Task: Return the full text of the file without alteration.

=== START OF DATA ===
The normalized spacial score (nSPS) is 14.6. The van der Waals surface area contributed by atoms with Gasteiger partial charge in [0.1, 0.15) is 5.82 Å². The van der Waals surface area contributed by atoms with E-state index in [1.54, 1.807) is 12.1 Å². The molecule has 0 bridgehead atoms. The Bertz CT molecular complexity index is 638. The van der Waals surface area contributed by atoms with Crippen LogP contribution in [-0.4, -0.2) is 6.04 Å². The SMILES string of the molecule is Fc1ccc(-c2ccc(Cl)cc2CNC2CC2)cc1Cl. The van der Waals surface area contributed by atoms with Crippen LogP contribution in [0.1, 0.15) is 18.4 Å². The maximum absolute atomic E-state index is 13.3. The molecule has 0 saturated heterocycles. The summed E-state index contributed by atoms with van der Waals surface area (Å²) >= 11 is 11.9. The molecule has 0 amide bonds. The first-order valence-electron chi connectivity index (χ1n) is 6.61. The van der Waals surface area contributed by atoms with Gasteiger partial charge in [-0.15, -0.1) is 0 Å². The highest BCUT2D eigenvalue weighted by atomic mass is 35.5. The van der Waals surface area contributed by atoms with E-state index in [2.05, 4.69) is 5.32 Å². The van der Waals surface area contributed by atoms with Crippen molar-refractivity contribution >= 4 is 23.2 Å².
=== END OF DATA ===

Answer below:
The normalized spacial score (nSPS) is 14.6. The van der Waals surface area contributed by atoms with Gasteiger partial charge in [0.1, 0.15) is 5.82 Å². The van der Waals surface area contributed by atoms with E-state index in [1.54, 1.807) is 12.1 Å². The molecule has 0 bridgehead atoms. The Bertz CT molecular complexity index is 638. The van der Waals surface area contributed by atoms with Crippen LogP contribution in [-0.4, -0.2) is 6.04 Å². The SMILES string of the molecule is Fc1ccc(-c2ccc(Cl)cc2CNC2CC2)cc1Cl. The van der Waals surface area contributed by atoms with Crippen LogP contribution in [0.1, 0.15) is 18.4 Å². The maximum absolute atomic E-state index is 13.3. The molecule has 0 saturated heterocycles. The summed E-state index contributed by atoms with van der Waals surface area (Å²) >= 11 is 11.9. The molecule has 0 amide bonds. The first-order valence-electron chi connectivity index (χ1n) is 6.61. The van der Waals surface area contributed by atoms with Gasteiger partial charge in [-0.15, -0.1) is 0 Å². The highest BCUT2D eigenvalue weighted by atomic mass is 35.5. The van der Waals surface area contributed by atoms with E-state index in [2.05, 4.69) is 5.32 Å². The van der Waals surface area contributed by atoms with Crippen molar-refractivity contribution >= 4 is 23.2 Å².